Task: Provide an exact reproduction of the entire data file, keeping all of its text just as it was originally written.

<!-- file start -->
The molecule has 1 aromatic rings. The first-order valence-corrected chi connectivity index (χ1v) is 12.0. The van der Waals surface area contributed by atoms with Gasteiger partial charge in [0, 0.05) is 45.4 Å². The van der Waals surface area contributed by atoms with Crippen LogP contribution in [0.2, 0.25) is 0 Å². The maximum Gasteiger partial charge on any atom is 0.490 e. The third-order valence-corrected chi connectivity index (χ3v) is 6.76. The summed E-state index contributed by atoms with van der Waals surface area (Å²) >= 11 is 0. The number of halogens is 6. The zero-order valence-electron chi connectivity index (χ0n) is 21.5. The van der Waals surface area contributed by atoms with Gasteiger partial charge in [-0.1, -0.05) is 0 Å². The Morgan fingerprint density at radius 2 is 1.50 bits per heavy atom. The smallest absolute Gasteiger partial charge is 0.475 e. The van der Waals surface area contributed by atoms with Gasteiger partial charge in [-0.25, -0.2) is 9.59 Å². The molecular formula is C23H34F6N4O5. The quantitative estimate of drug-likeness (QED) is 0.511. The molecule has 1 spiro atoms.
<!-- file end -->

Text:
The molecule has 1 aromatic rings. The first-order valence-corrected chi connectivity index (χ1v) is 12.0. The van der Waals surface area contributed by atoms with Gasteiger partial charge in [0, 0.05) is 45.4 Å². The van der Waals surface area contributed by atoms with Crippen LogP contribution in [0.2, 0.25) is 0 Å². The maximum Gasteiger partial charge on any atom is 0.490 e. The third-order valence-corrected chi connectivity index (χ3v) is 6.76. The summed E-state index contributed by atoms with van der Waals surface area (Å²) >= 11 is 0. The number of halogens is 6. The zero-order valence-electron chi connectivity index (χ0n) is 21.5. The van der Waals surface area contributed by atoms with Gasteiger partial charge in [-0.1, -0.05) is 0 Å². The Morgan fingerprint density at radius 2 is 1.50 bits per heavy atom. The smallest absolute Gasteiger partial charge is 0.475 e. The van der Waals surface area contributed by atoms with Gasteiger partial charge in [-0.25, -0.2) is 9.59 Å². The molecular formula is C23H34F6N4O5. The quantitative estimate of drug-likeness (QED) is 0.511. The molecule has 1 spiro atoms.